“We’re broken. Our county is going broke. We don’t have the necessary pay for essential services and the arrow is pointing the wrong way and we are not going to get additional help from Sacramento or Washington, D.C ... We need to reallocate precious funds and put them into an area so that people in this community feel this is a quality community. Boarded-up buildings need to be fixed. Private enterprise needs to be welcomed. Get government off our backs. That needs to be corrected and I think I’m the person to do that.”
As for specific plans: Gitlin pledged to donate 10 percent of his supervisor salary, about $3,200 annually, to start a blight removal initiative. He also promised to hold quarterly town hall meetings with constituents.
When the forum moderator, Triplicate Editor Richard Wiens, asked how county supervisors could create jobs, Gitlin pulled out a poster showing three billboard mock-ups on each road into Crescent City, reading:
“Welcome to Del Norte County: home of the magnificent redwood trees, the famous Battery Point and St. George Reef Lighthouses and the friendliest business atmosphere in the golden state. Relocate your business to Del Norte County. We want you.”
“Considering the fact that the government pays 50 percent of all wages here, how would it help us for government to get out of the way?” Wiens asked Gitlin.
“Well it has to be transitional, weened off,” he responded. “We can’t do it overnight. It’s like heroin. We’ve got in our veins. We are used to it.”
On the question of job creation, McNamer cited consistent county support for the Visitor’s Bureau and Chamber of Commerce as a boon for tourism dollars.
When asked if there’s a specific example of the county recruiting job creators in her eight years, she paused a long time and said, “No, just that we’ve worked very hard on increasing the tourism and it’s happened and it’s brought a lot more money into the community.”
Both candidates advocated for required trash pick-up service. McNamer said she supports an ordinance that makes landlords accountable for providing it.
Gitlin said he’s “in favor of making our trash service pick-up universal,” without specifying if the requirement should apply to property owners or tenants.
During his last turn at the mic, Gitlin brandished a bottle of toothpaste, announcing that he supports the city-wide ballot Measure A to ban fluoride in the water supply.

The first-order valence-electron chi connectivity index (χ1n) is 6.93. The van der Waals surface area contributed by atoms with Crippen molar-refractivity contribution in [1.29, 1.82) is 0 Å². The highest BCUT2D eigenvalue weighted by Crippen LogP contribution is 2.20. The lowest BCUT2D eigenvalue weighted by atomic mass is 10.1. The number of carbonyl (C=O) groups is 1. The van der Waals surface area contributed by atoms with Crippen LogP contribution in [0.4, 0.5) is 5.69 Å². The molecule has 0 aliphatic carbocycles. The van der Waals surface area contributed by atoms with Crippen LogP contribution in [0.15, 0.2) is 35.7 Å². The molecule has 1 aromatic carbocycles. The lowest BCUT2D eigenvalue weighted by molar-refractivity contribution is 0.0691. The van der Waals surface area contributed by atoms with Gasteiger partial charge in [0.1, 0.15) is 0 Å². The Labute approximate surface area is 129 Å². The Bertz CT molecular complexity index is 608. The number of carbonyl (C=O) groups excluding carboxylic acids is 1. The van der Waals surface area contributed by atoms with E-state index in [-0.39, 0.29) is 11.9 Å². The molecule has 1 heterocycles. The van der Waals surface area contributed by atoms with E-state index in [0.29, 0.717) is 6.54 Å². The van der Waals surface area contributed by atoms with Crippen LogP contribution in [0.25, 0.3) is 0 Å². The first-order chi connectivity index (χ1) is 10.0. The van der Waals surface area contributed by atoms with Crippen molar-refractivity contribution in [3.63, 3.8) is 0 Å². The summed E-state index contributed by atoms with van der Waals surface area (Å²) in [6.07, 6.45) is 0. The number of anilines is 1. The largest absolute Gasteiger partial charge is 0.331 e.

Back in February he had a different stance, writing in an online editorial that he “did some due diligence research, spoke to not only my dentist, but also spoke with the American Dental Association,” and concluded that he did not agree with a potential constituent who approached him “absolutely passionate that fluoride in the city water supply was a poison.”
“I could have misled her and told her I supported her position and therefore curry her favor, get her vote, and then do what I felt was right when I was elected. That would be dishonest,” he wrote in the Feb. 25 posting to WestRanchBeacon.com.
On Thursday he said his decision to support the fluoride ban was “based on economics,” because the additive costs the city about $20,000 dollars per year.
“I’m running for supervisor to effectuate real improvements in our quality of life, to develop coalitions with like-minded thinking supervisors, who see the present model under which Del Norte County is working as unworkable and unsustainable. I’m running for supervisor because I believe I can do a better job than the incumbent,” Gitlin closed.
McNamer signed off:
“In my eight years on the Board of Supervisors, one thing I’ve learned is that nothing gets done working alone. You have to listen to to other thoughts, even those you disagree with ... Being a supervisor means you represent everyone. I don’t make campaign promises except that I will always listen. I will always work hard. And I will always do what is best for Del Norte County, my home for the past 60-plus years.”
Only residents of Precincts 1, 2 and 3, which generally covers outlying areas north and east of Crescent City, are eligible to vote in the District 1 supervisor race.
Eligible voters statewide have until Oct. 22 to register in order to participate in the Nov. 6 general election.